Tactics

    There are many methods to catching fish on the Flowage; I will outline a couple of tactics I commonly use.

    Much of the fishing I do is with jigs and live bait, minnows into Memorial Day weekend, then leeches and crawlers until September and minnows again in the fall.

    An approach often used is to anchor slightly upwind of a specific piece of structure and fish with the slip bobbers set 6"-12" off bottom, with another pole, casting a weedless jig. Using this approach, patience isn't much of a virtue fishing for walleyes and smallmouths, with 2-4 people in the boat and 6 or 8 lines in the water it usually doesn't take long to see if there are any aggressive fish on the structure. Humps in the 4'-8' range with sand, rock, and stumps usually hold more fish than soft bottom humps.

    Where patience is required is in contacting wood on the bottom while casting or vertically jigging, even with weedless jigs you will get snagged and lose jigs, it's part of fishing on the Flowage. I recommend that you purchase the ISG Slow Fall jigs in 1/16 and 1/8 oz size. These are available at sporting good stores in downtown Mercer. Generally colors that I have the best luck with are chartreuse and orange. Reeves Jigs are also a good choice and are available too.

    Another method I use is to drift wood-strewn bays and flats. Depending on the wind, sometimes a drift sock is used to slow the boat down. I will have slip bobber poles set up with weedless jigs in rod holders at about a 60 degree angle on the upwind side of the boat and cast crank baits in the direction the boat is drifting. Casting cranks on the Flowage can be a costly proposition, hence casting in the direction of the drift and straight ahead is important. When you hit a snag do not try to pull it out. Slowly take up the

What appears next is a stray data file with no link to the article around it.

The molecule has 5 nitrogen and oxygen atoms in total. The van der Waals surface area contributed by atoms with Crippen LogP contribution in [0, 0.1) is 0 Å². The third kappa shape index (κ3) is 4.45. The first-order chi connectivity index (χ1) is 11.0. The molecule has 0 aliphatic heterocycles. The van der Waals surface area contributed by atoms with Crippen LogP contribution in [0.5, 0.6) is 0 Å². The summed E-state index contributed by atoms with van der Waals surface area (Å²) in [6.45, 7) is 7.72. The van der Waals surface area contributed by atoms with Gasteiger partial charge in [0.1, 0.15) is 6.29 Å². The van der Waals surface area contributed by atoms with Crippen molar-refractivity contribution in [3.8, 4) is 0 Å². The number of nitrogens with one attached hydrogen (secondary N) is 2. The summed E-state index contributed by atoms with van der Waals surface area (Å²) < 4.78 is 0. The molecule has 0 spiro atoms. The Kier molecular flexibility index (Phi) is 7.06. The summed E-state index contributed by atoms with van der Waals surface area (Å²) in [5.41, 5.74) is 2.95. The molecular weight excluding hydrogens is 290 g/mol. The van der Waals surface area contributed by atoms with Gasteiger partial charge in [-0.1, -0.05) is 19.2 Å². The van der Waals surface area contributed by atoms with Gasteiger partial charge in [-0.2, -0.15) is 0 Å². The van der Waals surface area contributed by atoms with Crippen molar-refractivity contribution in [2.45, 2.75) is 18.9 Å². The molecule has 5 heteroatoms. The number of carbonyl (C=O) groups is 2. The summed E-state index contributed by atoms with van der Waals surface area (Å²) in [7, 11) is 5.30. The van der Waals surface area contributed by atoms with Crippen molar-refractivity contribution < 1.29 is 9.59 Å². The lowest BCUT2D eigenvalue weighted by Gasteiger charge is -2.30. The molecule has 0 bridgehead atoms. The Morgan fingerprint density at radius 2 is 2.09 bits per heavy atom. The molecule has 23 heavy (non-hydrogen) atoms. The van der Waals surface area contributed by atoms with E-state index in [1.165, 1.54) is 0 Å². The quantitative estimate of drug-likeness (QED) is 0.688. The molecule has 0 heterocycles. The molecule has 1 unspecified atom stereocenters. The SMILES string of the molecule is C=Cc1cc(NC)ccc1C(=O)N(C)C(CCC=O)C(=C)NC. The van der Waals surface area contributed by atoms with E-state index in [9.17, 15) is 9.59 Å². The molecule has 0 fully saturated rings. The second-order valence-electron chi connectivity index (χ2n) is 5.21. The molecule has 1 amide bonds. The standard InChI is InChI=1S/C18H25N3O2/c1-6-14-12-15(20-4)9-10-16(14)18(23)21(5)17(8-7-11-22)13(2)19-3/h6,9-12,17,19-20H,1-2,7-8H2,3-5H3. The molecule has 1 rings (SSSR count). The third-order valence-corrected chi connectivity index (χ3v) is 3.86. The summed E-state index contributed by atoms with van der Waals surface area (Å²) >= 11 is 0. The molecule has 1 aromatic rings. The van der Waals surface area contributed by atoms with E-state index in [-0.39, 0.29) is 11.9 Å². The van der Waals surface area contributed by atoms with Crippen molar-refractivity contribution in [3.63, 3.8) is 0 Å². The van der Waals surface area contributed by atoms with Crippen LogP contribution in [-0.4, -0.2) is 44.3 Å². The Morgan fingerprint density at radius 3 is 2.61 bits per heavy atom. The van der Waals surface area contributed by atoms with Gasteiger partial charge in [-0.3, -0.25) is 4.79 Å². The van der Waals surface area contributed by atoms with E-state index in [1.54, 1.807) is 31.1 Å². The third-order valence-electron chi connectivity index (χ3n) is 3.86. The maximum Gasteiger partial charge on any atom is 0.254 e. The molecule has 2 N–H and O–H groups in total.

slack line as the boat drifts along, once you get directly over and slightly past, pull backwards and usually the bait will come free. By havi
ng the bobber rods in holders you can look back as you're retrieving cranks and see the rod bent over when you get a fish on. If the live bait rigs are doing better I might switch to all bobber poles.

    When fishing this way I will throw a buoy in when I catch a nice fish sometimes the fish are spread out over the flats and sometimes they are more concentrated and shorter drifts should be made.

    Crank baits that have worked well for me are Rapala shad raps in perch, firetiger and crawfish Sr-5's in 4'-7' and SR-7's in 8'-10'. I've used a homemade de-snagger (my dad's manufacture Circa 1967 back when there was a lot of wood in the Flowage). Cabela's has a telescoping one for $23.00 that I am going to try this year.